Recently, Philip Seymour Hoffman declined to take the advice of his attorney who advised him to create a trust. Hoffman said he did not want his three children to be “trust fund kids.” Because of Hoffman’s aversion to proper estate planning, his 34 million dollar estate faces a huge tax bill and other problems that could have been avoided if he listened to the legal and financial advice he was given. Similarly, Sting expressed a similar sentiment and did not want his children to have a trust fund.
While Sting and Hoffman may have good intentions, their beliefs highlight the myths surrounding trusts, especially revocable living trusts. Provided below are the most common myths:
- Trust Funds = Spoiled Children. While a large trust fund can lead to spoiled children, it doesn’t have to. Trusts can help the creator do the opposite. A person who sets up a trust with an attorney can craft language to tie the distributions to conditions or events, based on that person’s values and goals, this way money can be passed based on how grantor’s see fit.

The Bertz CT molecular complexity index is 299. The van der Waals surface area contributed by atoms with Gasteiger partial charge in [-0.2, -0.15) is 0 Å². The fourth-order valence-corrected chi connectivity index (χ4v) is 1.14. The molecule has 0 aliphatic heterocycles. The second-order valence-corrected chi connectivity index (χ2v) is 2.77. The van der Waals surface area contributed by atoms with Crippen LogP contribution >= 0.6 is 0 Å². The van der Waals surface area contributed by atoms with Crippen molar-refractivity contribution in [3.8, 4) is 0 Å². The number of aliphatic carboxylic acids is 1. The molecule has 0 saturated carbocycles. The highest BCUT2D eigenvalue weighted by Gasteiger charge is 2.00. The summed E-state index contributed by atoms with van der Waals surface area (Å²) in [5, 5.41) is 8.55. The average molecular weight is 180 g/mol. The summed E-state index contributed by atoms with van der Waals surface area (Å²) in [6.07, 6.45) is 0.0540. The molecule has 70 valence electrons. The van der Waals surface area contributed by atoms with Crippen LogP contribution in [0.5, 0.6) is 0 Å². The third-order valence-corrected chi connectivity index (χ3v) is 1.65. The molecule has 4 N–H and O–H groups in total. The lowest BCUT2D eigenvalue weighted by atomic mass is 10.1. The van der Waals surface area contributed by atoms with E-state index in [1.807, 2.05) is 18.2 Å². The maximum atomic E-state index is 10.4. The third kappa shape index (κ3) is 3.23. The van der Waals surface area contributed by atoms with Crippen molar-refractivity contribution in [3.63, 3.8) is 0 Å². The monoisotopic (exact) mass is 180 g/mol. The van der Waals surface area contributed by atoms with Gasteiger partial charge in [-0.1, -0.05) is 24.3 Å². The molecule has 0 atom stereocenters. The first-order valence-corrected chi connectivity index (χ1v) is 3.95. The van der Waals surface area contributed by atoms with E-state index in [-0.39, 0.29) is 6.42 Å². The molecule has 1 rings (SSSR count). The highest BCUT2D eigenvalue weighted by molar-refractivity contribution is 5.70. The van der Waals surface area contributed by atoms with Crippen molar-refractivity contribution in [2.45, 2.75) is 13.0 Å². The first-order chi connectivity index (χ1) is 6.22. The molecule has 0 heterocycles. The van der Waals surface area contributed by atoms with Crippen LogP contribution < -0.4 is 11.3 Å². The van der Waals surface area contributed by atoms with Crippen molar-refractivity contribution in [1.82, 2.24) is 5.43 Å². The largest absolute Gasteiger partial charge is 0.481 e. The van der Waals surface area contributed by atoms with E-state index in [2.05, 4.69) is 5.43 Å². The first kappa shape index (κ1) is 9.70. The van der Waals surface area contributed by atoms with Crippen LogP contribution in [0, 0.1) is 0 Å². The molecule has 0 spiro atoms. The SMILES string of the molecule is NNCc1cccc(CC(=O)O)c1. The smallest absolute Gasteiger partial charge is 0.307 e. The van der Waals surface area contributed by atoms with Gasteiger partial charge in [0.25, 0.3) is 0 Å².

- Trusts are for the Rich. Trusts are for anyone who wants their heirs to avoid the expense, hassle and stress of probate court. A living trust also helps by setting up one or more people to manage their assets during their life if they become incapable.
- Losing Control. In the case of a revocable trust, it can be changed, amended, or canceled altogether. Trusts also foster control even after someone passes away.
- I Have a Will. Wills, unlike trusts, have to pass through probate court to work. This means they are public record, more expensive, and difficult to administer. They can also lead to family fighting. With trusts, there are tax benefits with which wills and joint bank accounts cannot achieve.
- I Must Leave All My Money to My Kids. Anyone can set up a trust and name whomever they want to receive their money, including charities, other family members, close friends, trusted employees, etc.
See Danielle and Andy Mayoras, Philip Seymour Hoffman and Sting Highlight Five Myths About Trusts, Forbes, July 28, 2014.